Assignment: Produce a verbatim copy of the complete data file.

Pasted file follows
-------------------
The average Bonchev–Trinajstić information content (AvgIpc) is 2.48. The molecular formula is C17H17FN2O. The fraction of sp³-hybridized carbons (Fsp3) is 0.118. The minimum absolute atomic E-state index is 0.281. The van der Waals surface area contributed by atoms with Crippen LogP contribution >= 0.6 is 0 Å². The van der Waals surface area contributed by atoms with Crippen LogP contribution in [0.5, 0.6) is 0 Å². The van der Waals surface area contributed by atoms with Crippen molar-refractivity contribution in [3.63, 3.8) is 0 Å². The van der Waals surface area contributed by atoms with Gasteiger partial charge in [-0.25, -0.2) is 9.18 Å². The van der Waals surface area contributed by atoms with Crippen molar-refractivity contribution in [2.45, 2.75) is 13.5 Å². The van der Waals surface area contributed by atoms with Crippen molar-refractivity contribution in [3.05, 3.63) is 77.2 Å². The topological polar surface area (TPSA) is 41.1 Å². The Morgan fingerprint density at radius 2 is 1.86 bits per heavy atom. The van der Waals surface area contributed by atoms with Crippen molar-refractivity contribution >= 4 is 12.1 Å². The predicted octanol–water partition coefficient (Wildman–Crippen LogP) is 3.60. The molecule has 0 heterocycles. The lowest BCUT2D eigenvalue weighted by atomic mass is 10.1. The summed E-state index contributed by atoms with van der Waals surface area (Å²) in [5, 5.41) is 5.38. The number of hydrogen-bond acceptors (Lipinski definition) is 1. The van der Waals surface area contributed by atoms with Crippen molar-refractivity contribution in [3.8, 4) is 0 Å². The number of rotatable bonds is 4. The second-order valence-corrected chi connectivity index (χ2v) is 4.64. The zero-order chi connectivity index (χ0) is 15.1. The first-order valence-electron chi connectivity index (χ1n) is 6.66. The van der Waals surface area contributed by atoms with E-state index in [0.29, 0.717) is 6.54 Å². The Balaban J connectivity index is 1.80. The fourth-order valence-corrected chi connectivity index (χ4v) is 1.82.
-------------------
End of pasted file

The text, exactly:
The average Bonchev–Trinajstić information content (AvgIpc) is 2.48. The molecular formula is C17H17FN2O. The fraction of sp³-hybridized carbons (Fsp3) is 0.118. The minimum absolute atomic E-state index is 0.281. The van der Waals surface area contributed by atoms with Crippen LogP contribution >= 0.6 is 0 Å². The van der Waals surface area contributed by atoms with Crippen LogP contribution in [0.5, 0.6) is 0 Å². The van der Waals surface area contributed by atoms with Crippen molar-refractivity contribution in [3.63, 3.8) is 0 Å². The van der Waals surface area contributed by atoms with Gasteiger partial charge in [-0.25, -0.2) is 9.18 Å². The van der Waals surface area contributed by atoms with Crippen molar-refractivity contribution in [2.45, 2.75) is 13.5 Å². The van der Waals surface area contributed by atoms with Crippen molar-refractivity contribution in [3.05, 3.63) is 77.2 Å². The topological polar surface area (TPSA) is 41.1 Å². The Morgan fingerprint density at radius 2 is 1.86 bits per heavy atom. The van der Waals surface area contributed by atoms with Crippen molar-refractivity contribution >= 4 is 12.1 Å². The predicted octanol–water partition coefficient (Wildman–Crippen LogP) is 3.60. The molecule has 0 heterocycles. The lowest BCUT2D eigenvalue weighted by atomic mass is 10.1. The summed E-state index contributed by atoms with van der Waals surface area (Å²) in [5, 5.41) is 5.38. The number of hydrogen-bond acceptors (Lipinski definition) is 1. The van der Waals surface area contributed by atoms with Crippen molar-refractivity contribution in [3.8, 4) is 0 Å². The number of rotatable bonds is 4. The second-order valence-corrected chi connectivity index (χ2v) is 4.64. The zero-order chi connectivity index (χ0) is 15.1. The first-order valence-electron chi connectivity index (χ1n) is 6.66. The van der Waals surface area contributed by atoms with E-state index in [0.29, 0.717) is 6.54 Å². The Balaban J connectivity index is 1.80. The fourth-order valence-corrected chi connectivity index (χ4v) is 1.82.